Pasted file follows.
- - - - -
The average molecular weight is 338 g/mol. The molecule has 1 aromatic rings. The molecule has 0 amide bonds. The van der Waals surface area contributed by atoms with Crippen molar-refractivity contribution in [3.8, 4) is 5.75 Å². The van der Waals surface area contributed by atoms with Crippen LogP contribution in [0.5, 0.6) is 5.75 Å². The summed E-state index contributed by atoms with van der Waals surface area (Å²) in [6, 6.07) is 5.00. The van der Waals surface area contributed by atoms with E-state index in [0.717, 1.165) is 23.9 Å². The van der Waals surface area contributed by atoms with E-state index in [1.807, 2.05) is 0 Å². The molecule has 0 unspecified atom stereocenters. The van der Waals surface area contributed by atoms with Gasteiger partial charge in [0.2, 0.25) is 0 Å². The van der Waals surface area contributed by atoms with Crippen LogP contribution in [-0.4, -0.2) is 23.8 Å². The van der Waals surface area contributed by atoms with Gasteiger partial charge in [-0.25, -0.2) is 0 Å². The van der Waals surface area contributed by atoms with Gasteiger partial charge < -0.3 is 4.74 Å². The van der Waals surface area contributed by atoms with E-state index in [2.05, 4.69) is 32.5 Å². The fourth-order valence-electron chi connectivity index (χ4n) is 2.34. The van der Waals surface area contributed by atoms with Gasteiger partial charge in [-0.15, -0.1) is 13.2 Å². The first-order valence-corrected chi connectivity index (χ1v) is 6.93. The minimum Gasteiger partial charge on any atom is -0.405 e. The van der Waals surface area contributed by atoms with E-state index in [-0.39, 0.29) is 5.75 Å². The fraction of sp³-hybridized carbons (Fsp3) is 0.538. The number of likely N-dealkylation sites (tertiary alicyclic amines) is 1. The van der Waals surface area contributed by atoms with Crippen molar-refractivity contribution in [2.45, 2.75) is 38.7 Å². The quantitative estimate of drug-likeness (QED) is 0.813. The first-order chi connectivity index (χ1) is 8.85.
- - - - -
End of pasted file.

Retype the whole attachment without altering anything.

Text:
The average molecular weight is 338 g/mol. The molecule has 1 aromatic rings. The molecule has 0 amide bonds. The van der Waals surface area contributed by atoms with Crippen molar-refractivity contribution in [3.8, 4) is 5.75 Å². The van der Waals surface area contributed by atoms with Crippen LogP contribution in [0.5, 0.6) is 5.75 Å². The summed E-state index contributed by atoms with van der Waals surface area (Å²) in [6, 6.07) is 5.00. The van der Waals surface area contributed by atoms with E-state index in [0.717, 1.165) is 23.9 Å². The van der Waals surface area contributed by atoms with E-state index in [1.807, 2.05) is 0 Å². The molecule has 0 unspecified atom stereocenters. The van der Waals surface area contributed by atoms with Gasteiger partial charge in [0.2, 0.25) is 0 Å². The van der Waals surface area contributed by atoms with Crippen LogP contribution in [-0.4, -0.2) is 23.8 Å². The van der Waals surface area contributed by atoms with Gasteiger partial charge in [-0.25, -0.2) is 0 Å². The van der Waals surface area contributed by atoms with Gasteiger partial charge < -0.3 is 4.74 Å². The van der Waals surface area contributed by atoms with E-state index in [2.05, 4.69) is 32.5 Å². The fourth-order valence-electron chi connectivity index (χ4n) is 2.34. The van der Waals surface area contributed by atoms with Gasteiger partial charge in [-0.15, -0.1) is 13.2 Å². The first-order valence-corrected chi connectivity index (χ1v) is 6.93. The minimum Gasteiger partial charge on any atom is -0.405 e. The van der Waals surface area contributed by atoms with E-state index in [-0.39, 0.29) is 5.75 Å². The fraction of sp³-hybridized carbons (Fsp3) is 0.538. The number of likely N-dealkylation sites (tertiary alicyclic amines) is 1. The van der Waals surface area contributed by atoms with Crippen molar-refractivity contribution in [2.45, 2.75) is 38.7 Å². The quantitative estimate of drug-likeness (QED) is 0.813. The first-order chi connectivity index (χ1) is 8.85.